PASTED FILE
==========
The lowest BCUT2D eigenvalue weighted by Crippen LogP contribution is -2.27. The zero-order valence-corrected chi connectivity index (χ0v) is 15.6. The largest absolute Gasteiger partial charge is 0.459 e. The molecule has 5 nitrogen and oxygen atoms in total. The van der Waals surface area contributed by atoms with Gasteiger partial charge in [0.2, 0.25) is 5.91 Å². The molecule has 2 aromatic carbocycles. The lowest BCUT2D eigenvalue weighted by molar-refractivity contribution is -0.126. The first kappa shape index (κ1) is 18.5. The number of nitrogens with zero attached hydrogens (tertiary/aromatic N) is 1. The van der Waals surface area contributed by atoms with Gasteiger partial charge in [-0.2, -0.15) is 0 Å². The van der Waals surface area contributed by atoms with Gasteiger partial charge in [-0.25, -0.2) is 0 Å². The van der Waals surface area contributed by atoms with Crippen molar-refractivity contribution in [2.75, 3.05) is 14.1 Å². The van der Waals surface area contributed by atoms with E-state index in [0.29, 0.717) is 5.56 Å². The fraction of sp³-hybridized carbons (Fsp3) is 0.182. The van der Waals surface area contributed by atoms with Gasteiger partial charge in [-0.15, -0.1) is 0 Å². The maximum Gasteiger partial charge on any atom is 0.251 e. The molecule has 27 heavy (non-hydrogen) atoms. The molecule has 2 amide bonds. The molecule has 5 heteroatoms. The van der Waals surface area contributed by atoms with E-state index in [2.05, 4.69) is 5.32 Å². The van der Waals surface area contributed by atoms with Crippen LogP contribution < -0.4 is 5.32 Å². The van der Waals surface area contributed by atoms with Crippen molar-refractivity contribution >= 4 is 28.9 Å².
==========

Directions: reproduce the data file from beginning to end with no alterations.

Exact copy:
The lowest BCUT2D eigenvalue weighted by Crippen LogP contribution is -2.27. The zero-order valence-corrected chi connectivity index (χ0v) is 15.6. The largest absolute Gasteiger partial charge is 0.459 e. The molecule has 5 nitrogen and oxygen atoms in total. The van der Waals surface area contributed by atoms with Gasteiger partial charge in [0.2, 0.25) is 5.91 Å². The molecule has 2 aromatic carbocycles. The lowest BCUT2D eigenvalue weighted by molar-refractivity contribution is -0.126. The first kappa shape index (κ1) is 18.5. The number of nitrogens with zero attached hydrogens (tertiary/aromatic N) is 1. The van der Waals surface area contributed by atoms with Gasteiger partial charge in [-0.2, -0.15) is 0 Å². The van der Waals surface area contributed by atoms with Gasteiger partial charge in [-0.25, -0.2) is 0 Å². The van der Waals surface area contributed by atoms with Crippen molar-refractivity contribution in [2.75, 3.05) is 14.1 Å². The van der Waals surface area contributed by atoms with E-state index in [0.29, 0.717) is 5.56 Å². The fraction of sp³-hybridized carbons (Fsp3) is 0.182. The van der Waals surface area contributed by atoms with Gasteiger partial charge in [-0.15, -0.1) is 0 Å². The maximum Gasteiger partial charge on any atom is 0.251 e. The molecule has 27 heavy (non-hydrogen) atoms. The molecule has 2 amide bonds. The molecule has 5 heteroatoms. The van der Waals surface area contributed by atoms with E-state index in [2.05, 4.69) is 5.32 Å². The van der Waals surface area contributed by atoms with Crippen LogP contribution < -0.4 is 5.32 Å². The van der Waals surface area contributed by atoms with Crippen molar-refractivity contribution >= 4 is 28.9 Å².